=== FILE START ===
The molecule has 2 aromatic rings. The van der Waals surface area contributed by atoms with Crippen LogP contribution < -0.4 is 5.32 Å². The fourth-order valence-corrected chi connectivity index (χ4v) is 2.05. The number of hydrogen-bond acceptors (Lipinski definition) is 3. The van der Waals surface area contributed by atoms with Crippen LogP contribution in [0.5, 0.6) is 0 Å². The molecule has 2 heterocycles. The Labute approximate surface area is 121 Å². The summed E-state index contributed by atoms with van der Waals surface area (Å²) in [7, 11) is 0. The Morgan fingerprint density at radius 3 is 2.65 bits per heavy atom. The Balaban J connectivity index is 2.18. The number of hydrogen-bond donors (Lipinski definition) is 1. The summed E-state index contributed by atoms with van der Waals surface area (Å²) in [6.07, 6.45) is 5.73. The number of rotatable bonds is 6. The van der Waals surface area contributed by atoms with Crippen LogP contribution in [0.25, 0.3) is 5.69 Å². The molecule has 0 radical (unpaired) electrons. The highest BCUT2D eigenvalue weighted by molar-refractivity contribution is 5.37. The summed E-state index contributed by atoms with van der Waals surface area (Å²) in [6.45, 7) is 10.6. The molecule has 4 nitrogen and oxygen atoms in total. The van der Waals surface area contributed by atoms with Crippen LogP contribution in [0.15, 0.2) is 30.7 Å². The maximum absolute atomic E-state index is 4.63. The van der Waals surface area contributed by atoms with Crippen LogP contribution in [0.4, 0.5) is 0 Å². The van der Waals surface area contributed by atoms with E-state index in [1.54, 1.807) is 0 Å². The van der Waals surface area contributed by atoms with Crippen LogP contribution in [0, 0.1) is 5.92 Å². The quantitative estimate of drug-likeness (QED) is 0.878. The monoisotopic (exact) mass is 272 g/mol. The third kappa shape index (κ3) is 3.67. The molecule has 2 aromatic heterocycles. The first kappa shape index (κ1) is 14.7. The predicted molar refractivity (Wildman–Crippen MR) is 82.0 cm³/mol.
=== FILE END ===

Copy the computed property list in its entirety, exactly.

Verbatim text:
The molecule has 2 aromatic rings. The van der Waals surface area contributed by atoms with Crippen LogP contribution < -0.4 is 5.32 Å². The fourth-order valence-corrected chi connectivity index (χ4v) is 2.05. The number of hydrogen-bond acceptors (Lipinski definition) is 3. The van der Waals surface area contributed by atoms with Crippen LogP contribution in [0.5, 0.6) is 0 Å². The molecule has 2 heterocycles. The Labute approximate surface area is 121 Å². The summed E-state index contributed by atoms with van der Waals surface area (Å²) in [7, 11) is 0. The Morgan fingerprint density at radius 3 is 2.65 bits per heavy atom. The Balaban J connectivity index is 2.18. The number of hydrogen-bond donors (Lipinski definition) is 1. The summed E-state index contributed by atoms with van der Waals surface area (Å²) in [6.07, 6.45) is 5.73. The number of rotatable bonds is 6. The van der Waals surface area contributed by atoms with Crippen LogP contribution in [0.25, 0.3) is 5.69 Å². The molecule has 0 radical (unpaired) electrons. The highest BCUT2D eigenvalue weighted by molar-refractivity contribution is 5.37. The summed E-state index contributed by atoms with van der Waals surface area (Å²) in [6.45, 7) is 10.6. The molecule has 4 nitrogen and oxygen atoms in total. The van der Waals surface area contributed by atoms with Crippen LogP contribution in [0.15, 0.2) is 30.7 Å². The maximum absolute atomic E-state index is 4.63. The van der Waals surface area contributed by atoms with Crippen LogP contribution in [0.4, 0.5) is 0 Å². The van der Waals surface area contributed by atoms with E-state index in [1.54, 1.807) is 0 Å². The van der Waals surface area contributed by atoms with Crippen LogP contribution in [0, 0.1) is 5.92 Å². The quantitative estimate of drug-likeness (QED) is 0.878. The monoisotopic (exact) mass is 272 g/mol. The third kappa shape index (κ3) is 3.67. The molecule has 2 aromatic heterocycles. The first kappa shape index (κ1) is 14.7. The predicted molar refractivity (Wildman–Crippen MR) is 82.0 cm³/mol.